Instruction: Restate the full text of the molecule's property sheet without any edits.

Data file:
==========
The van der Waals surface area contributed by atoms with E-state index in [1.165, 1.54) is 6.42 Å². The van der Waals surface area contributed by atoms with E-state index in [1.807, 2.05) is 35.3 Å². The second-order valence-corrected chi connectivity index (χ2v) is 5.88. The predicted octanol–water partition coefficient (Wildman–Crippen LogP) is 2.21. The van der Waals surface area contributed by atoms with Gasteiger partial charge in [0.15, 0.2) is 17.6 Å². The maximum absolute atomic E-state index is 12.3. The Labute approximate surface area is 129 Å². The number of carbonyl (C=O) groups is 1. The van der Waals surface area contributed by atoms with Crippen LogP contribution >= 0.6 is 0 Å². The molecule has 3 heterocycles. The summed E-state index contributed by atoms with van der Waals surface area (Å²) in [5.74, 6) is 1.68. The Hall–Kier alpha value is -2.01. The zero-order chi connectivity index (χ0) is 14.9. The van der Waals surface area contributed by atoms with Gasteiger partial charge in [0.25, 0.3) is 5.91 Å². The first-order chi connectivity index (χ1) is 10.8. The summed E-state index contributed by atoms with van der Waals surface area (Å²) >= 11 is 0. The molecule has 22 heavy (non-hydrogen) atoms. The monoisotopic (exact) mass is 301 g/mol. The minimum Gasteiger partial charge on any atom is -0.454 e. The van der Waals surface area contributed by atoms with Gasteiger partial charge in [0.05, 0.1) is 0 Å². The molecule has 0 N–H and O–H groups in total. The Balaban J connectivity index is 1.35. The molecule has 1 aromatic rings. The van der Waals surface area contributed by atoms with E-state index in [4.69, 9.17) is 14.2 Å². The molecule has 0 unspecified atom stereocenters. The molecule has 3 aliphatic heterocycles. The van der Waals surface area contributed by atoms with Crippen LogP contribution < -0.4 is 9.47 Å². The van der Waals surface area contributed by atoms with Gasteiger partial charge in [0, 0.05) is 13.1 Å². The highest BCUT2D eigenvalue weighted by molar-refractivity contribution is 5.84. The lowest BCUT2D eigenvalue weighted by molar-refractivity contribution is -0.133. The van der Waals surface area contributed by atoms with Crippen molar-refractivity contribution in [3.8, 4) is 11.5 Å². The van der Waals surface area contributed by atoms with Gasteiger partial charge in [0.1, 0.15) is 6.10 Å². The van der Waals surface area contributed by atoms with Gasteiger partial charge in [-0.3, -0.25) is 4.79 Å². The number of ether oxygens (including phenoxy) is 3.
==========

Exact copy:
The van der Waals surface area contributed by atoms with E-state index in [1.165, 1.54) is 6.42 Å². The van der Waals surface area contributed by atoms with E-state index in [1.807, 2.05) is 35.3 Å². The second-order valence-corrected chi connectivity index (χ2v) is 5.88. The predicted octanol–water partition coefficient (Wildman–Crippen LogP) is 2.21. The van der Waals surface area contributed by atoms with Gasteiger partial charge in [0.15, 0.2) is 17.6 Å². The maximum absolute atomic E-state index is 12.3. The Labute approximate surface area is 129 Å². The number of carbonyl (C=O) groups is 1. The van der Waals surface area contributed by atoms with Crippen LogP contribution >= 0.6 is 0 Å². The molecule has 3 heterocycles. The summed E-state index contributed by atoms with van der Waals surface area (Å²) in [5.74, 6) is 1.68. The Hall–Kier alpha value is -2.01. The zero-order chi connectivity index (χ0) is 14.9. The van der Waals surface area contributed by atoms with Gasteiger partial charge in [0.25, 0.3) is 5.91 Å². The first-order chi connectivity index (χ1) is 10.8. The summed E-state index contributed by atoms with van der Waals surface area (Å²) >= 11 is 0. The molecule has 22 heavy (non-hydrogen) atoms. The monoisotopic (exact) mass is 301 g/mol. The minimum Gasteiger partial charge on any atom is -0.454 e. The van der Waals surface area contributed by atoms with Gasteiger partial charge in [0.05, 0.1) is 0 Å². The molecule has 0 N–H and O–H groups in total. The Balaban J connectivity index is 1.35. The molecule has 1 aromatic rings. The van der Waals surface area contributed by atoms with E-state index in [4.69, 9.17) is 14.2 Å². The molecule has 0 unspecified atom stereocenters. The molecule has 3 aliphatic heterocycles. The van der Waals surface area contributed by atoms with Crippen LogP contribution < -0.4 is 9.47 Å². The van der Waals surface area contributed by atoms with Gasteiger partial charge in [0, 0.05) is 13.1 Å². The highest BCUT2D eigenvalue weighted by molar-refractivity contribution is 5.84. The lowest BCUT2D eigenvalue weighted by molar-refractivity contribution is -0.133. The van der Waals surface area contributed by atoms with Crippen molar-refractivity contribution in [3.8, 4) is 11.5 Å². The van der Waals surface area contributed by atoms with Gasteiger partial charge in [0.1, 0.15) is 6.10 Å². The van der Waals surface area contributed by atoms with Gasteiger partial charge in [-0.3, -0.25) is 4.79 Å². The number of ether oxygens (including phenoxy) is 3.